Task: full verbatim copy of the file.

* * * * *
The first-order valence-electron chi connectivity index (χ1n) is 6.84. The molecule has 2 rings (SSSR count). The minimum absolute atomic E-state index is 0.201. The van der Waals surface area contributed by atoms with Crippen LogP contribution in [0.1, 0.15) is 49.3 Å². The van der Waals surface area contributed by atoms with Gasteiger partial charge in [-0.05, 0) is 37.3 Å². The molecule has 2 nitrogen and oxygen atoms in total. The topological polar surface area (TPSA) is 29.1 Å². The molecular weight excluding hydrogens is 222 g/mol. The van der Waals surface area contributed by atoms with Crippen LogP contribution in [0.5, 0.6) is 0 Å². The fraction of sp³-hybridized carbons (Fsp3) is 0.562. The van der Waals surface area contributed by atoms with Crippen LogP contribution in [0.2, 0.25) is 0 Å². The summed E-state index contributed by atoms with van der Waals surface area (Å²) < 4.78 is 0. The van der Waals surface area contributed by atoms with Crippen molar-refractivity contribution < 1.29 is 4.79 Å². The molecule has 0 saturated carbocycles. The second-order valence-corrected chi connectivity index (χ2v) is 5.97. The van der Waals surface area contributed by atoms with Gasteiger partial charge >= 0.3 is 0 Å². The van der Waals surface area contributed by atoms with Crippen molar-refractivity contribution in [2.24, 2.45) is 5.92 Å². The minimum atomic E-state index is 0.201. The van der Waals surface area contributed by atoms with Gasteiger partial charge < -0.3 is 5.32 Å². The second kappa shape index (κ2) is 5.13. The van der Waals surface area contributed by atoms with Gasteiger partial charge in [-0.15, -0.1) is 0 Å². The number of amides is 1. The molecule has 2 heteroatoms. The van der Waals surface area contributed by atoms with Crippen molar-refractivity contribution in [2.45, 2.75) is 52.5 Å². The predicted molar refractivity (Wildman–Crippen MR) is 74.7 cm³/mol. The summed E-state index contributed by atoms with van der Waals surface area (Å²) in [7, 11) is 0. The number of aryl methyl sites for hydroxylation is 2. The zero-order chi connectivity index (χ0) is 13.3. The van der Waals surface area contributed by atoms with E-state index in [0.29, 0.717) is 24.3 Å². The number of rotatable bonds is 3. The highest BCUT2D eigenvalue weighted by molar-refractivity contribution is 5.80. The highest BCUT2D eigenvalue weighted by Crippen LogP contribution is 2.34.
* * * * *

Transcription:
The first-order valence-electron chi connectivity index (χ1n) is 6.84. The molecule has 2 rings (SSSR count). The minimum absolute atomic E-state index is 0.201. The van der Waals surface area contributed by atoms with Crippen LogP contribution in [0.1, 0.15) is 49.3 Å². The van der Waals surface area contributed by atoms with Gasteiger partial charge in [-0.05, 0) is 37.3 Å². The molecule has 2 nitrogen and oxygen atoms in total. The topological polar surface area (TPSA) is 29.1 Å². The molecular weight excluding hydrogens is 222 g/mol. The van der Waals surface area contributed by atoms with Crippen LogP contribution in [0.5, 0.6) is 0 Å². The fraction of sp³-hybridized carbons (Fsp3) is 0.562. The van der Waals surface area contributed by atoms with Crippen LogP contribution in [0.2, 0.25) is 0 Å². The summed E-state index contributed by atoms with van der Waals surface area (Å²) < 4.78 is 0. The van der Waals surface area contributed by atoms with Crippen molar-refractivity contribution < 1.29 is 4.79 Å². The molecule has 0 saturated carbocycles. The second-order valence-corrected chi connectivity index (χ2v) is 5.97. The van der Waals surface area contributed by atoms with Gasteiger partial charge >= 0.3 is 0 Å². The van der Waals surface area contributed by atoms with Crippen molar-refractivity contribution in [2.24, 2.45) is 5.92 Å². The minimum atomic E-state index is 0.201. The van der Waals surface area contributed by atoms with Gasteiger partial charge < -0.3 is 5.32 Å². The second kappa shape index (κ2) is 5.13. The van der Waals surface area contributed by atoms with Gasteiger partial charge in [-0.15, -0.1) is 0 Å². The number of amides is 1. The molecule has 2 heteroatoms. The van der Waals surface area contributed by atoms with Crippen molar-refractivity contribution in [2.45, 2.75) is 52.5 Å². The predicted molar refractivity (Wildman–Crippen MR) is 74.7 cm³/mol. The summed E-state index contributed by atoms with van der Waals surface area (Å²) in [7, 11) is 0. The number of aryl methyl sites for hydroxylation is 2. The zero-order chi connectivity index (χ0) is 13.3. The van der Waals surface area contributed by atoms with E-state index in [0.29, 0.717) is 24.3 Å². The number of rotatable bonds is 3. The highest BCUT2D eigenvalue weighted by molar-refractivity contribution is 5.80. The highest BCUT2D eigenvalue weighted by Crippen LogP contribution is 2.34.